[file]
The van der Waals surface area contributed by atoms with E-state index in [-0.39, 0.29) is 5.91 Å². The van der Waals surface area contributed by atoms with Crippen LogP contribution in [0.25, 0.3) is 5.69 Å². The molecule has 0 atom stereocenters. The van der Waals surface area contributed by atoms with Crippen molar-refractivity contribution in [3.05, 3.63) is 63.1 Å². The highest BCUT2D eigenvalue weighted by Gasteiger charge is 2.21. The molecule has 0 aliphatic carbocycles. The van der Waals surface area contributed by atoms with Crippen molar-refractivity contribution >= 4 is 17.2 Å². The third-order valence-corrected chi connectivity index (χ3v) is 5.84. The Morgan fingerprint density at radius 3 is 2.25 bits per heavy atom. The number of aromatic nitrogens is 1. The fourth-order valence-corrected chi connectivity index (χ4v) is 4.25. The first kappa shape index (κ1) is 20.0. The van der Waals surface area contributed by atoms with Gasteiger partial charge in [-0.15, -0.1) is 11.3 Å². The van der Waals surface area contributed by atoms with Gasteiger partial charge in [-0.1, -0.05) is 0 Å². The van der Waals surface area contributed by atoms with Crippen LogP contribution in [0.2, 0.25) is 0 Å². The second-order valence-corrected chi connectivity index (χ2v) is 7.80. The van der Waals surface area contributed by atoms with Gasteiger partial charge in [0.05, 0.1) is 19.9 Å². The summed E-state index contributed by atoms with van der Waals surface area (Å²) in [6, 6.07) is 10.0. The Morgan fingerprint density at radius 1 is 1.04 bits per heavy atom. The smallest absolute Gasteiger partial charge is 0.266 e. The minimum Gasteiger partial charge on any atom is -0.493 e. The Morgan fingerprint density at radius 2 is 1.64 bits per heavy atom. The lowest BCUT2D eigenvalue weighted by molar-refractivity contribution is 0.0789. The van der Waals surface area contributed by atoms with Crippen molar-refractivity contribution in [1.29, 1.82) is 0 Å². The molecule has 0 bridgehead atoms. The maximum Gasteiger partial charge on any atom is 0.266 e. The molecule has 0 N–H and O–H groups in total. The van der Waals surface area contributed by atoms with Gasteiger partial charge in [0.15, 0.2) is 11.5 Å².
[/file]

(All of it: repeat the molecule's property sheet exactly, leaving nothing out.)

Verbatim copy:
The van der Waals surface area contributed by atoms with E-state index in [-0.39, 0.29) is 5.91 Å². The van der Waals surface area contributed by atoms with Crippen LogP contribution in [0.25, 0.3) is 5.69 Å². The molecule has 0 atom stereocenters. The van der Waals surface area contributed by atoms with Crippen molar-refractivity contribution in [3.05, 3.63) is 63.1 Å². The highest BCUT2D eigenvalue weighted by Gasteiger charge is 2.21. The molecule has 0 aliphatic carbocycles. The van der Waals surface area contributed by atoms with Crippen molar-refractivity contribution >= 4 is 17.2 Å². The third-order valence-corrected chi connectivity index (χ3v) is 5.84. The Morgan fingerprint density at radius 3 is 2.25 bits per heavy atom. The number of aromatic nitrogens is 1. The fourth-order valence-corrected chi connectivity index (χ4v) is 4.25. The first kappa shape index (κ1) is 20.0. The van der Waals surface area contributed by atoms with Gasteiger partial charge in [-0.15, -0.1) is 11.3 Å². The van der Waals surface area contributed by atoms with Gasteiger partial charge in [-0.1, -0.05) is 0 Å². The van der Waals surface area contributed by atoms with Crippen LogP contribution in [0.2, 0.25) is 0 Å². The second-order valence-corrected chi connectivity index (χ2v) is 7.80. The van der Waals surface area contributed by atoms with Gasteiger partial charge in [0.05, 0.1) is 19.9 Å². The summed E-state index contributed by atoms with van der Waals surface area (Å²) in [6, 6.07) is 10.0. The Morgan fingerprint density at radius 1 is 1.04 bits per heavy atom. The smallest absolute Gasteiger partial charge is 0.266 e. The minimum Gasteiger partial charge on any atom is -0.493 e. The Morgan fingerprint density at radius 2 is 1.64 bits per heavy atom. The lowest BCUT2D eigenvalue weighted by molar-refractivity contribution is 0.0789. The van der Waals surface area contributed by atoms with Crippen molar-refractivity contribution in [1.29, 1.82) is 0 Å². The molecule has 0 bridgehead atoms. The maximum Gasteiger partial charge on any atom is 0.266 e. The molecule has 0 N–H and O–H groups in total. The van der Waals surface area contributed by atoms with Gasteiger partial charge in [0.15, 0.2) is 11.5 Å².